Dave Hickey Resigns
Today in The Guardian there comes an interview with critic Dave Hickey in which he announces that he is throwing in the towel. The filthy rich and their minions have, he says, driven him off.
Dave Hickey, a curator, professor and author known for a passionate defence of beauty in his collection of essays The Invisible Dragon and his wide-ranging cultural criticism, is walking away from a world he says is calcified, self-reverential and a hostage to rich collectors who have no respect for what they are doing.Worse, they have corrupted the youth, who - on Hickey's account - no longer seem to have a clue, or much by way of creative ambition or commitment.
"They're in the hedge fund business, so they drop their windfall profits into art. It's just not serious," he told the Observer. "Art editors and critics – people like me – have become a courtier class. All we do is wander around the palace and advise very rich people. It's not worth my time."
And Hickey goes on to depict the consequences - aficionados with buckets of cash but no judgement or criteria for judging, who end up playing roles in what could be a Monty Python skit.At 71, Hickey has long been regarded as the enfant terrible of art criticism, respected for his intellectual range as well as his lucidity and style. He once said: "The art world is divided into those people who look at Raphael as if it's graffiti, and those who look at graffiti as if it's Raphael, and I prefer the latter."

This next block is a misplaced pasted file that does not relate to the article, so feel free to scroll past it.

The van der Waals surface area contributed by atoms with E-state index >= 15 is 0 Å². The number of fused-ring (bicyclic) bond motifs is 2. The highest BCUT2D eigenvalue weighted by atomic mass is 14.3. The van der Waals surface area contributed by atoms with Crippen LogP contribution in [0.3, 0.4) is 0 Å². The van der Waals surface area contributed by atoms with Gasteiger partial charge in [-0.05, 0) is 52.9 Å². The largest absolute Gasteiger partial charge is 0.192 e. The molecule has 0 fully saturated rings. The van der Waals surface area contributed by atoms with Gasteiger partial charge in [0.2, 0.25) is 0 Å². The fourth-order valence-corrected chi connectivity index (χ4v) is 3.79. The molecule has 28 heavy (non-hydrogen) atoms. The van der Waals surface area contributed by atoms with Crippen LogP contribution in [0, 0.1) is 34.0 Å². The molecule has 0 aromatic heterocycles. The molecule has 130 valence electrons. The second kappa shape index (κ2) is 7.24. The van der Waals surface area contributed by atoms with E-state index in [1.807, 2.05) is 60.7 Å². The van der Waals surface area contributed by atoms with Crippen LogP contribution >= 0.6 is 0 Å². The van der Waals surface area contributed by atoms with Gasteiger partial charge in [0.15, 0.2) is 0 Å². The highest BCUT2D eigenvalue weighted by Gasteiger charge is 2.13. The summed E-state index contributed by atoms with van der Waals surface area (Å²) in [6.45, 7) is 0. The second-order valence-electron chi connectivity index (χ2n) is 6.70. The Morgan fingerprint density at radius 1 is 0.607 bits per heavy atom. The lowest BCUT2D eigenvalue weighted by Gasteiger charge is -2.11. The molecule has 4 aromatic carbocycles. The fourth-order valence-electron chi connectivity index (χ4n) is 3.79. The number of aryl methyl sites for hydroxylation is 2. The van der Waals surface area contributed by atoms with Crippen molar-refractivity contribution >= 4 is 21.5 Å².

[. . .]
Hickey says he came into art because of sex, drugs and artists like Robert Smithson, Richard Serra and Roy Lichtenstein who were "ferocious" about their work. "I don't think you get that anymore. When I asked students at Yale what they planned to do, they all say move to Brooklyn – not make the greatest art ever."
"It used to be that if you stood in front of a painting you didn't understand, you'd have some obligation to guess. Now you don't," he says. "If you stood in front of a Bridget Riley you have to look at it and it would start to do interesting things. Now you wouldn't look at it. You ask a consultant."
[. . .]
"What can I tell you? It's nasty and it's stupid. I'm an intellectual and I don't care if I'm not invited to the party. I quit."
I am not terribly familiar with Hickey's writings (but look here). I do know that he champions beauty (as The Guardian folks point out) and that he does so partly on (small 'd') democratic grounds. On his account exclamations of "beautiful" tend to induce a clatter of contending objections, counter-claims, defenses and so forth having no grounding beyond those that the community of discussants can themselves bring to bear. Beauty is argumentative and, as such, begs somehow not simply to be to be settled, but settled without appeal to authority or expertise. Or rather, appeal to authority or expertise is, in such contentious discussions, always deflatable.
If that, in broad strokes, is what Hickey believes, one can imagine his despair at those who have nothing to say, whose only metric is the 'cash nexus.'* Yet it also is disappointing to think that we might lose Hickey's voice and those like his (and, again, I stress that I don't know much about his substantive assessments of this or that artist or work). The value of critics and of criticism is largely to resist the homogenization of criteria for judgement. Without them, things only get bleaker.
* A brief postscript: Only after I wrote this and posted it did it occur to me that in the post Citizens United world, it is not just art but politics that thoroughly conflates cash and speech. Here too the remedy is democratic argument.